Sketches of the Domestic Manners, and Institutions, of the Romans

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J. Mortimer, 1823 - Rome - 272 pages
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Page 77 - Watch ye therefore : for ye know not when the master of the house cometh, at even, or at midnight, or at the cockcrowing, or in the morning: lest coming suddenly he find you sleeping. And what I say unto you I say unto all, Watch.
Page 86 - The foes already have possess'd the wall : Troy nods from high, and totters to her fall. Enough is paid to Priam's royal name, More than enough to duty and to fame. If by a mortal hand my father's throne Could be defended, 'twas by mine alone.
Page 68 - In one place you have a little meadow, in another the box is cut into a thousand different forms : sometimes into letters expressing the name of the master...
Page 193 - Eleven thousand are said to have been slain during four months of triumph in honour of a conquest over the Dacians ; and five hundred lions were killed in a few days, on another similar occasion. 9. The first public combats of gladiators took place at Rome in the close of the fifth century from the foundation of the city. They were exhibited at a funeral. From that period they became frequent on such occasions, and afterwards on days of public festival, were considered a material part of the ceremonies....
Page 67 - In the front of these agreeable buildings lies a very spacious hippodrome, entirely open in the middle, by which means the eye, upon your first entrance, takes in its whole extent at one glance.
Page 64 - ... a view of the terrace and such parts of the house which project forward, together with the woods enclosing the adjacent hippodrome. Opposite almost to the centre of the portico stands a square edifice, which encompasses a small area, shaded by four planetrees, in the midst of which a fountain rises, from whence the water, running over the edges of a marble basin, gently refreshes the surrounding plane-trees and the verdure underneath them.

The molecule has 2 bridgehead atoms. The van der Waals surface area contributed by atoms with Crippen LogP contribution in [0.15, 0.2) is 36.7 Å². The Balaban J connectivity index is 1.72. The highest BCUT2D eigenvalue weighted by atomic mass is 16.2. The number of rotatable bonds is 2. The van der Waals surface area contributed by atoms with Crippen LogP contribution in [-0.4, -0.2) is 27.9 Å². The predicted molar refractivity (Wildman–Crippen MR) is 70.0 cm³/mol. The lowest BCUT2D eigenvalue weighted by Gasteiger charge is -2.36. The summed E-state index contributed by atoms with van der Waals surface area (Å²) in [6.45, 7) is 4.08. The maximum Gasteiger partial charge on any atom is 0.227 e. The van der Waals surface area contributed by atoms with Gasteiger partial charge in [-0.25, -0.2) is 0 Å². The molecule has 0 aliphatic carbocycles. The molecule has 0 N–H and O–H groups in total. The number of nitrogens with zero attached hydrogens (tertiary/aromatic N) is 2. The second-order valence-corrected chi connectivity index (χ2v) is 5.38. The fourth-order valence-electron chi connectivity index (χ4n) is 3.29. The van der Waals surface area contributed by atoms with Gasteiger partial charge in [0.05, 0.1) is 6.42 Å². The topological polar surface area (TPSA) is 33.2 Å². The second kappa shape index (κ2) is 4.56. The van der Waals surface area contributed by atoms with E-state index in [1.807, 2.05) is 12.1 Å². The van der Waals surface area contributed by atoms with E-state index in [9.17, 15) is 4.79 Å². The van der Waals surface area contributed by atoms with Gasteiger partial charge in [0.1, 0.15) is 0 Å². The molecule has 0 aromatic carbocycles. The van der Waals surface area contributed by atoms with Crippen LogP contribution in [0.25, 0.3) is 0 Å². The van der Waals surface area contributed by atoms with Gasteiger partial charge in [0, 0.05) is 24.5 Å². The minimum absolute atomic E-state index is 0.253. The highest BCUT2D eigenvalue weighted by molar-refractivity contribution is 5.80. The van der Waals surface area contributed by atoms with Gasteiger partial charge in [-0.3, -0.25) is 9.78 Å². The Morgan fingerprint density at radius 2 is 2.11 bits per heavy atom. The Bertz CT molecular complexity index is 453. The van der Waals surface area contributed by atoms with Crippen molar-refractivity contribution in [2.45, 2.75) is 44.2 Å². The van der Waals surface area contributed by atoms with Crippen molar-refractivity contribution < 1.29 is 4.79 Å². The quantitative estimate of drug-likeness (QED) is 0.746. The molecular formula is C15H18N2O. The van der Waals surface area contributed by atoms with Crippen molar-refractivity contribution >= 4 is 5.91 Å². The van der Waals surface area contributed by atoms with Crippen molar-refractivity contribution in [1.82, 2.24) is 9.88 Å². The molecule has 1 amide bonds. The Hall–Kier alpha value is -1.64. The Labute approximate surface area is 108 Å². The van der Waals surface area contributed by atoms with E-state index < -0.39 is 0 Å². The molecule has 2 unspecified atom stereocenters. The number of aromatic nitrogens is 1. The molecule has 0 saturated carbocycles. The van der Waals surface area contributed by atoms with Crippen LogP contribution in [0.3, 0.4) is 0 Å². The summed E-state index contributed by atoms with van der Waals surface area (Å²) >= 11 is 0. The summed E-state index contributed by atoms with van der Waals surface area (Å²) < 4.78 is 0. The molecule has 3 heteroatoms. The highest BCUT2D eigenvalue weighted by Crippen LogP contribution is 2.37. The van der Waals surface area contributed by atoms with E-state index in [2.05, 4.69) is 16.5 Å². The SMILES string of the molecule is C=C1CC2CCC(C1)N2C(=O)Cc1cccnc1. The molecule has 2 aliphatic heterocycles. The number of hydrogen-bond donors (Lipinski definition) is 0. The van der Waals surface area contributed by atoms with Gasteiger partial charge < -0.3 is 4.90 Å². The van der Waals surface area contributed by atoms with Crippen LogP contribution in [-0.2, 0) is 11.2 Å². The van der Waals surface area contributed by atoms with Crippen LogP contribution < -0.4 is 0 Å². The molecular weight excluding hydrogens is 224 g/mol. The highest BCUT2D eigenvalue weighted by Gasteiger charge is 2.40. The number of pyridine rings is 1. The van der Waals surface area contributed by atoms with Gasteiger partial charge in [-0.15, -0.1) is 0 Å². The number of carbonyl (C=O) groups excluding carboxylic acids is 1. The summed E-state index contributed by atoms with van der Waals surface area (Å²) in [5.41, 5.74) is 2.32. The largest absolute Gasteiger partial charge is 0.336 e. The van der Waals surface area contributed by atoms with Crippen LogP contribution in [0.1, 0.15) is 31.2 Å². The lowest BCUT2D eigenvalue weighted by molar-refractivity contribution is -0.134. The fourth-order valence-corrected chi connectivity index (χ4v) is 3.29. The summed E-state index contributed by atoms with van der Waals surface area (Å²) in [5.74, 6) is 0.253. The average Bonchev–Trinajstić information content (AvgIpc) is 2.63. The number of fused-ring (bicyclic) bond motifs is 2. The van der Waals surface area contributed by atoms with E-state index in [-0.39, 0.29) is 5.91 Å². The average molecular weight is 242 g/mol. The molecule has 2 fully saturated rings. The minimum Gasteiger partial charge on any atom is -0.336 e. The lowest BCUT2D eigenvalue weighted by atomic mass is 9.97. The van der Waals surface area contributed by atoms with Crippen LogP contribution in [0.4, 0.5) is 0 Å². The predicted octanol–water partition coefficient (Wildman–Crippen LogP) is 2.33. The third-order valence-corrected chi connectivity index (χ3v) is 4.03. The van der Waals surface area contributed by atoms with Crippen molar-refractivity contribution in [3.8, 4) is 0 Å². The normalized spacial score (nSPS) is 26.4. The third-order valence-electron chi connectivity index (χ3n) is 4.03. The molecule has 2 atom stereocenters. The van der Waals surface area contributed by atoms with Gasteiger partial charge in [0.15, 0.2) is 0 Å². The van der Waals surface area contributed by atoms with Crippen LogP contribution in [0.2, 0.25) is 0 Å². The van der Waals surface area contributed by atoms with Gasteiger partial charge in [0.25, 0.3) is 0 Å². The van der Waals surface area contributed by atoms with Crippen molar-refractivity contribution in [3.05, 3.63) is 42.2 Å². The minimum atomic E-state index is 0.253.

Page 104 - ... enjoy them at their ease, there was an enclosed course immediately adjoining the city, called the Circus, although, in point of fact, its form was oval. It was rather more than a mile in circumference ; was surrounded with seats in the form of an amphitheatre...
Page 63 - ... a wall covered by box, rising by different ranges to the top. On the outside of the wall lies a meadow that owes as many beauties to nature, as all I have been describing within does to art; at the end of which are several other meadows and fields interspersed with thickets.
Page 69 - ... themselves upon it, falls into a stone cistern underneath, from whence it is received into a fine polished marble basin, so artfully contrived that it is always full without ever overflowing. When I sup here...
Page 65 - ... for that purpose, and near it a reservoir from whence you may be supplied with cold water to brace yourself again, if you should perceive you are too much relaxed by the warm. Contiguous to the...

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